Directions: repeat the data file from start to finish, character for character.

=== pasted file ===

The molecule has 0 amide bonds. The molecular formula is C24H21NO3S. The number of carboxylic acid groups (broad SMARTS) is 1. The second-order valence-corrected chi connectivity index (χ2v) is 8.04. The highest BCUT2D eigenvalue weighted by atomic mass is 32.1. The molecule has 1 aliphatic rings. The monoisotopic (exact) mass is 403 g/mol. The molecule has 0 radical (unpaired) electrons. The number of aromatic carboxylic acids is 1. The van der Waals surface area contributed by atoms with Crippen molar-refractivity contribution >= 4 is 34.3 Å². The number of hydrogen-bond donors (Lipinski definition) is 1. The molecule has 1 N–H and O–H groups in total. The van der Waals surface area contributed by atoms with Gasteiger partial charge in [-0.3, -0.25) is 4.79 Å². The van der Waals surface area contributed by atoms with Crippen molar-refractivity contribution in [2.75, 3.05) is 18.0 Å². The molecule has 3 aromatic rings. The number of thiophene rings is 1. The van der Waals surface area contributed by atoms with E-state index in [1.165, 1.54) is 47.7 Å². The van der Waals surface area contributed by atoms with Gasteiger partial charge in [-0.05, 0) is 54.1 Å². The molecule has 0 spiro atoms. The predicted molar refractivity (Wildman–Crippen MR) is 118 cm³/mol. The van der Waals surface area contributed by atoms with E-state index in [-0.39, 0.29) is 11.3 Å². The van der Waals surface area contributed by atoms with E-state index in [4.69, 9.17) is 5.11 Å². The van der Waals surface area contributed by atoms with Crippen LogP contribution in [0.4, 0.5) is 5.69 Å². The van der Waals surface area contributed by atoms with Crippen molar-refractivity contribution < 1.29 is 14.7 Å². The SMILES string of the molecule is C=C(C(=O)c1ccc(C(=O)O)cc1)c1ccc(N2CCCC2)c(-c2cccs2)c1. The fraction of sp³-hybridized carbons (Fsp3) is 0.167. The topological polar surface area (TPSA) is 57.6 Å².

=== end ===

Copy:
The molecule has 0 amide bonds. The molecular formula is C24H21NO3S. The number of carboxylic acid groups (broad SMARTS) is 1. The second-order valence-corrected chi connectivity index (χ2v) is 8.04. The highest BCUT2D eigenvalue weighted by atomic mass is 32.1. The molecule has 1 aliphatic rings. The monoisotopic (exact) mass is 403 g/mol. The molecule has 0 radical (unpaired) electrons. The number of aromatic carboxylic acids is 1. The van der Waals surface area contributed by atoms with Crippen molar-refractivity contribution >= 4 is 34.3 Å². The number of hydrogen-bond donors (Lipinski definition) is 1. The molecule has 1 N–H and O–H groups in total. The van der Waals surface area contributed by atoms with Gasteiger partial charge in [-0.3, -0.25) is 4.79 Å². The van der Waals surface area contributed by atoms with Crippen molar-refractivity contribution in [2.75, 3.05) is 18.0 Å². The molecule has 3 aromatic rings. The number of thiophene rings is 1. The van der Waals surface area contributed by atoms with E-state index in [1.165, 1.54) is 47.7 Å². The van der Waals surface area contributed by atoms with Gasteiger partial charge in [-0.05, 0) is 54.1 Å². The molecule has 0 spiro atoms. The predicted molar refractivity (Wildman–Crippen MR) is 118 cm³/mol. The van der Waals surface area contributed by atoms with E-state index in [-0.39, 0.29) is 11.3 Å². The van der Waals surface area contributed by atoms with E-state index in [4.69, 9.17) is 5.11 Å². The van der Waals surface area contributed by atoms with Crippen LogP contribution in [0.4, 0.5) is 5.69 Å². The van der Waals surface area contributed by atoms with Crippen molar-refractivity contribution < 1.29 is 14.7 Å². The SMILES string of the molecule is C=C(C(=O)c1ccc(C(=O)O)cc1)c1ccc(N2CCCC2)c(-c2cccs2)c1. The fraction of sp³-hybridized carbons (Fsp3) is 0.167. The topological polar surface area (TPSA) is 57.6 Å².